April gtk-gnutella client is released. July Napster shuts down due to injunction. July OpenNap servers spring up.[citation needed] July Audiogalaxy Satellite client reaches 1 million downloads.[citation needed] July 1 BitTorrent released by Bram Cohen. August ShareReactor eDonkey network index site founded. It would be taken down by police in March 2004. September LimeWire Gnutella client is released under open source. October Mutella client is released. By 2007, it would no longer be functional.[citation needed] November GNUnet is first publicly announced.[citation needed] November DC++ is created for the Direct Connect network and would become the most popular client.


January JASRAC and RIAJ vs Yugen Kaisha Nippon MMO in Tokyo district court, causing File rogue( ) ordered to shut down on April 9 February The Kazaa protocol switch shuts out Morpheus. May eMule is released and soon[specify] becomes the eDonkey2000 network's most popular client[citation needed] May Audiogalaxy takes steps to block illegal files due to RIAA lawsuit. June Audiogalaxy settles RIAA suit for undisclosed amount, its file sharing becomes limited. June First release of Shareaza by Michael Stokes. June Applejuice released. July Overnet introduced by the creators of eDonkey2000 implementing Kademlia protocol. July Soribada() was closed on July 11 by Suwon District Court South Division. August P2Pnet is founded by Jon Newton. September Audiogalaxy discontinues P2P services. October Soulseek file sharing program released. October torrent index goes online. November Gnutella2 protocol is announced.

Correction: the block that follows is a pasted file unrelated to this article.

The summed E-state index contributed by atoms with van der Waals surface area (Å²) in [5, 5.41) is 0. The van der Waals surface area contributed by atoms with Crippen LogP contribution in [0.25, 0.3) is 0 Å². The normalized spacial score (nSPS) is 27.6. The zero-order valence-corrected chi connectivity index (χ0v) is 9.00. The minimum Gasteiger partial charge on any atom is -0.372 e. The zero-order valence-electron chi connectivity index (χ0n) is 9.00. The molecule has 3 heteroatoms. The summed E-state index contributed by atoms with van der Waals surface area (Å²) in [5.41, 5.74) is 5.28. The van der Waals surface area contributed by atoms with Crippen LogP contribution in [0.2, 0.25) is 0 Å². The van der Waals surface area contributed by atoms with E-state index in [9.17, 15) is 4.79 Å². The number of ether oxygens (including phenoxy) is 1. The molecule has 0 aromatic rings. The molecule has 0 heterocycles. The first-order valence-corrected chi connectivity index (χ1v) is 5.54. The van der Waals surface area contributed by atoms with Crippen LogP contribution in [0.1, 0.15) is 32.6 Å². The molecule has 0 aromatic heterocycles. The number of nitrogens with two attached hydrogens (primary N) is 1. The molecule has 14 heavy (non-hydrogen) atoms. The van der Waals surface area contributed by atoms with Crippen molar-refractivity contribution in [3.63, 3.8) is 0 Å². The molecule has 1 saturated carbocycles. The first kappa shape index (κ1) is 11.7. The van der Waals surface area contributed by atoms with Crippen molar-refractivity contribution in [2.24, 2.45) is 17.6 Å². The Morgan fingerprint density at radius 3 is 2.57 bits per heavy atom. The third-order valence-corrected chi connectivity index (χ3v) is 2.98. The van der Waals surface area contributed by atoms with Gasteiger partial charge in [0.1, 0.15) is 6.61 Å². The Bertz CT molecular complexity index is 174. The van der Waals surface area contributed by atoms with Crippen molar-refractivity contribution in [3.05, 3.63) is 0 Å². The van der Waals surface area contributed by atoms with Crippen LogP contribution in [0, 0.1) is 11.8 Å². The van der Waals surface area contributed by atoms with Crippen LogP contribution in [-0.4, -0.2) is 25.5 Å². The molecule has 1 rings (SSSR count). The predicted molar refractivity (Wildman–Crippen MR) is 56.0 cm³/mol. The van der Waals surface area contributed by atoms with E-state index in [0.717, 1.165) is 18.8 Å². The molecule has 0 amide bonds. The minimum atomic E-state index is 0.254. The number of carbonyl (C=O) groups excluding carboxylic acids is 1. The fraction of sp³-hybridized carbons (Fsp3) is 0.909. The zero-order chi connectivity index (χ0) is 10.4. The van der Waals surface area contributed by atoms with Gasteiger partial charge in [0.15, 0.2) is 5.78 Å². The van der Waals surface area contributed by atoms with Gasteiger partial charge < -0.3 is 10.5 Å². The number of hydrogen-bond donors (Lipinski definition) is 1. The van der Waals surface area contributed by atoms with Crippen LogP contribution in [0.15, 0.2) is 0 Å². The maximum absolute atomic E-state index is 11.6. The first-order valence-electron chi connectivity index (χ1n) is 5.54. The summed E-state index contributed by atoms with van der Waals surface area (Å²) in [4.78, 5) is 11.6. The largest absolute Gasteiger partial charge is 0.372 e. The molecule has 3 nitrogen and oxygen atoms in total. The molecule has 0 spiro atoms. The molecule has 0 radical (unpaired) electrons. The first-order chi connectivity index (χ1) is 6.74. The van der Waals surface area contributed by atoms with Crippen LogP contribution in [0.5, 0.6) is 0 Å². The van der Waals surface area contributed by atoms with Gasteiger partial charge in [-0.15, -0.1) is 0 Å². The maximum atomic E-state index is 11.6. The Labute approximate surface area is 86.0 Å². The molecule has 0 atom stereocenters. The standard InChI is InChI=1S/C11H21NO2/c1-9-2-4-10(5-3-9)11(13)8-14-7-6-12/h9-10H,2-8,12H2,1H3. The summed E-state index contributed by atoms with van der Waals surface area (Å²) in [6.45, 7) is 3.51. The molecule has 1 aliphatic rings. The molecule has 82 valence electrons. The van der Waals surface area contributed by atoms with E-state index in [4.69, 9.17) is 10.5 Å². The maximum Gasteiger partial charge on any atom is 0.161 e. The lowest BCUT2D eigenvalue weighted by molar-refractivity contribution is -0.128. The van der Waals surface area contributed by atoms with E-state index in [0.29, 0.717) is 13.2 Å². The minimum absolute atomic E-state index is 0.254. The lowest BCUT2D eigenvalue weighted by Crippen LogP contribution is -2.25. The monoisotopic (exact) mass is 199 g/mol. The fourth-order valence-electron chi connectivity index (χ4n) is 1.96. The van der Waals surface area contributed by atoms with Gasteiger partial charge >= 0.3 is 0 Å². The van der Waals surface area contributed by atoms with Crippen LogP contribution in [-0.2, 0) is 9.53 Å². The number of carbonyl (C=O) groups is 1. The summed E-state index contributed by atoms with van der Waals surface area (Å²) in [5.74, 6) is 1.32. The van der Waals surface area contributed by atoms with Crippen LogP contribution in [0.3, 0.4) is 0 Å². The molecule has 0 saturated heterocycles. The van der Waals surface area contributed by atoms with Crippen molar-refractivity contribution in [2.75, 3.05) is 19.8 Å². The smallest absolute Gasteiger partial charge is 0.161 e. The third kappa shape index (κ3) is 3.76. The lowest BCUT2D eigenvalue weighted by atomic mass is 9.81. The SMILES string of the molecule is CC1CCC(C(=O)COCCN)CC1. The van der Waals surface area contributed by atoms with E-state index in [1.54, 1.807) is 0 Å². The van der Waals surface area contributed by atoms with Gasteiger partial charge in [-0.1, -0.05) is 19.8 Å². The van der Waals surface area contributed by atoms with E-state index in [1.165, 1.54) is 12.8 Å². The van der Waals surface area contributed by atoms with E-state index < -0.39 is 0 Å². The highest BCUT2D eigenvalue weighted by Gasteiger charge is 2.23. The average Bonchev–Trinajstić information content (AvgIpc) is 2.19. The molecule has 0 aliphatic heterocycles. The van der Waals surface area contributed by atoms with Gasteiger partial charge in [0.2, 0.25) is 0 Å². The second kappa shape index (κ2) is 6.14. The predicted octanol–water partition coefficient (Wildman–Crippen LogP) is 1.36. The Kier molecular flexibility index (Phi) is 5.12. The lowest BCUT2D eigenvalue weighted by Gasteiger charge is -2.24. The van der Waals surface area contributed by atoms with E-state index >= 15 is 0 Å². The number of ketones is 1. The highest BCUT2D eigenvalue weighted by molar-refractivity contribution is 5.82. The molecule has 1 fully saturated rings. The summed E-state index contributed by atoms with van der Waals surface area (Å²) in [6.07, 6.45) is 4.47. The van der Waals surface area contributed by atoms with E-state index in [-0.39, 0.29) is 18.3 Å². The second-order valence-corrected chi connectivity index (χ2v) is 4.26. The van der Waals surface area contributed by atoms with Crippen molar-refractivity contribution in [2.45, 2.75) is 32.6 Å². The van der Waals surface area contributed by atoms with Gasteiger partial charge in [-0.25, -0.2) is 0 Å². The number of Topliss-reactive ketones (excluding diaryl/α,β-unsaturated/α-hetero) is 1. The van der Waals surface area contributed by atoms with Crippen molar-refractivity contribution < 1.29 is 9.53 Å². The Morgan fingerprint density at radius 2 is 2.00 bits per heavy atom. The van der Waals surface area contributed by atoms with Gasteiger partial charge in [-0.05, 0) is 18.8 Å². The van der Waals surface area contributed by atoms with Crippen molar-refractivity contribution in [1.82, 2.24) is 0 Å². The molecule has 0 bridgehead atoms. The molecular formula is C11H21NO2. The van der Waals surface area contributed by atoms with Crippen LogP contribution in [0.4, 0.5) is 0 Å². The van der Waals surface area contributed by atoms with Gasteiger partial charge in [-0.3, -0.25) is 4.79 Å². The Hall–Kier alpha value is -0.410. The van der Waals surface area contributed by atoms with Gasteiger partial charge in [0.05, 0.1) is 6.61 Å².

January isoHunt torrent index founded by Gary Fung. As of 2008, it serves over 40 million unique searches per month. March The Open Music Model is published, advocating a business model for the recording industry based on file sharing April Demonoid torrent index founded. As of 2008, it is the second-largest public torrent tracker in the world. May Poisoned is released. It is the first Kazaa client for the Mac OS X platform.[citation needed] May The iTunes Music Store is launched by Apple, selling music by individual tracks, with digital rights management to prevent file sharing September the RIAA begins filing lawsuits against individuals allegedly sharing files on Kazaa. September TorrentSpy is registered. It would be shut down in March 2008, and in May 2008 it would be ordered to pay the MPAA $110 million in damages. November Winny source code is confiscated by the Kyoto Police